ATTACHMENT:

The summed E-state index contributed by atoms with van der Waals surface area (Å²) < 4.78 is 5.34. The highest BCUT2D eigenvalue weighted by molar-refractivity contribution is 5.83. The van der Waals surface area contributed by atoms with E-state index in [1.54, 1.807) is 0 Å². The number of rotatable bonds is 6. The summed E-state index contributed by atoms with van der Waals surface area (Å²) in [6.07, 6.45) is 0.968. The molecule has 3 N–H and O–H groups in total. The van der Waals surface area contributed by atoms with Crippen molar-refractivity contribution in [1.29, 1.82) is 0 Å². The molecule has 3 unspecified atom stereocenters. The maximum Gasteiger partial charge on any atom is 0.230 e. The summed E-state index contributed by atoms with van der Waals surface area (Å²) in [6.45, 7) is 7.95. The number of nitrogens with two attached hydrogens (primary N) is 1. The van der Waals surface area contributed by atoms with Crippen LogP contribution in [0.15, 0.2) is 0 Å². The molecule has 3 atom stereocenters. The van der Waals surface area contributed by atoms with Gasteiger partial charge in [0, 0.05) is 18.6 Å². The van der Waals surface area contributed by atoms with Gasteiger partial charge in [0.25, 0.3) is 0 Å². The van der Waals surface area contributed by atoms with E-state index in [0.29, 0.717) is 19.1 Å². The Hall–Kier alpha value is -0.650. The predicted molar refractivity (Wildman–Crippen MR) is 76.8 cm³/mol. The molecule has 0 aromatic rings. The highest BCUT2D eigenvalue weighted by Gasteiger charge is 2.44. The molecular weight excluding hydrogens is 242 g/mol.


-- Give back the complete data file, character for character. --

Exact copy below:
The summed E-state index contributed by atoms with van der Waals surface area (Å²) < 4.78 is 5.34. The highest BCUT2D eigenvalue weighted by molar-refractivity contribution is 5.83. The van der Waals surface area contributed by atoms with E-state index in [1.54, 1.807) is 0 Å². The number of rotatable bonds is 6. The summed E-state index contributed by atoms with van der Waals surface area (Å²) in [6.07, 6.45) is 0.968. The molecule has 3 N–H and O–H groups in total. The van der Waals surface area contributed by atoms with Crippen molar-refractivity contribution in [1.29, 1.82) is 0 Å². The molecule has 3 unspecified atom stereocenters. The maximum Gasteiger partial charge on any atom is 0.230 e. The summed E-state index contributed by atoms with van der Waals surface area (Å²) in [6.45, 7) is 7.95. The number of nitrogens with two attached hydrogens (primary N) is 1. The van der Waals surface area contributed by atoms with Crippen LogP contribution in [0.15, 0.2) is 0 Å². The molecule has 3 atom stereocenters. The van der Waals surface area contributed by atoms with Gasteiger partial charge in [0, 0.05) is 18.6 Å². The van der Waals surface area contributed by atoms with Gasteiger partial charge in [0.25, 0.3) is 0 Å². The van der Waals surface area contributed by atoms with E-state index in [0.29, 0.717) is 19.1 Å². The Hall–Kier alpha value is -0.650. The predicted molar refractivity (Wildman–Crippen MR) is 76.8 cm³/mol. The molecule has 0 aromatic rings. The highest BCUT2D eigenvalue weighted by Gasteiger charge is 2.44. The molecular weight excluding hydrogens is 242 g/mol.